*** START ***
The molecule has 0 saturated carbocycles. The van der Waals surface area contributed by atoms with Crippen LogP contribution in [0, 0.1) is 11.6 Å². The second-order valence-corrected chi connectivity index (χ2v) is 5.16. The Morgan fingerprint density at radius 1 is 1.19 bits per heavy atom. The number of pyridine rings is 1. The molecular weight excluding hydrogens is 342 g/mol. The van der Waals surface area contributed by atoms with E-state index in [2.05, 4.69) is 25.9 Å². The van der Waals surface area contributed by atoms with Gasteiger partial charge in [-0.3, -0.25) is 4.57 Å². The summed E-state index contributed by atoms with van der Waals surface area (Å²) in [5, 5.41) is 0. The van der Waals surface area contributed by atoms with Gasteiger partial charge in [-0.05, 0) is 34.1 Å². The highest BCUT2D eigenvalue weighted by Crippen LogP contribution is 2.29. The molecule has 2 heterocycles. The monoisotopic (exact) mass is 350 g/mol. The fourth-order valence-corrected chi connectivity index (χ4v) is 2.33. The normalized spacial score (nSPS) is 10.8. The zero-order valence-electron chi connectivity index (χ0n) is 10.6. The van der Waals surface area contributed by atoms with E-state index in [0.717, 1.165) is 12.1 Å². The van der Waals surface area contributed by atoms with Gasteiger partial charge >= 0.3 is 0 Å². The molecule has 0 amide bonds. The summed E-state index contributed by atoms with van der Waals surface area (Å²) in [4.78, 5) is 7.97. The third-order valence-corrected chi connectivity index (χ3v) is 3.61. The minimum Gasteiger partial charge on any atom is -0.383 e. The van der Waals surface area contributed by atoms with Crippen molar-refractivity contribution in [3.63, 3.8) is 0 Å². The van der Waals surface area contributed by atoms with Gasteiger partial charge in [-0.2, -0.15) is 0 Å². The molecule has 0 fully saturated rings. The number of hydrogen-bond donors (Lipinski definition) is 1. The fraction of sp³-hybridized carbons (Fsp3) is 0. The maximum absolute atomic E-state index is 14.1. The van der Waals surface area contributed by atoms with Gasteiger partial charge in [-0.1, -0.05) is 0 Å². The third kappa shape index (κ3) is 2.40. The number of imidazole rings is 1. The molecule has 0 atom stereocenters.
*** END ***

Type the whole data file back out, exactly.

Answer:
The molecule has 0 saturated carbocycles. The van der Waals surface area contributed by atoms with Crippen LogP contribution in [0, 0.1) is 11.6 Å². The second-order valence-corrected chi connectivity index (χ2v) is 5.16. The Morgan fingerprint density at radius 1 is 1.19 bits per heavy atom. The number of pyridine rings is 1. The molecular weight excluding hydrogens is 342 g/mol. The van der Waals surface area contributed by atoms with E-state index in [2.05, 4.69) is 25.9 Å². The van der Waals surface area contributed by atoms with Gasteiger partial charge in [-0.3, -0.25) is 4.57 Å². The summed E-state index contributed by atoms with van der Waals surface area (Å²) in [5, 5.41) is 0. The van der Waals surface area contributed by atoms with Gasteiger partial charge in [-0.05, 0) is 34.1 Å². The highest BCUT2D eigenvalue weighted by Crippen LogP contribution is 2.29. The molecule has 2 heterocycles. The monoisotopic (exact) mass is 350 g/mol. The fourth-order valence-corrected chi connectivity index (χ4v) is 2.33. The normalized spacial score (nSPS) is 10.8. The zero-order valence-electron chi connectivity index (χ0n) is 10.6. The van der Waals surface area contributed by atoms with E-state index in [0.717, 1.165) is 12.1 Å². The van der Waals surface area contributed by atoms with Gasteiger partial charge >= 0.3 is 0 Å². The molecule has 0 amide bonds. The summed E-state index contributed by atoms with van der Waals surface area (Å²) in [4.78, 5) is 7.97. The third-order valence-corrected chi connectivity index (χ3v) is 3.61. The minimum Gasteiger partial charge on any atom is -0.383 e. The van der Waals surface area contributed by atoms with Crippen molar-refractivity contribution in [3.63, 3.8) is 0 Å². The van der Waals surface area contributed by atoms with Gasteiger partial charge in [-0.2, -0.15) is 0 Å². The molecule has 0 fully saturated rings. The number of hydrogen-bond donors (Lipinski definition) is 1. The fraction of sp³-hybridized carbons (Fsp3) is 0. The maximum absolute atomic E-state index is 14.1. The van der Waals surface area contributed by atoms with Gasteiger partial charge in [-0.1, -0.05) is 0 Å². The third kappa shape index (κ3) is 2.40. The number of imidazole rings is 1. The molecule has 0 atom stereocenters.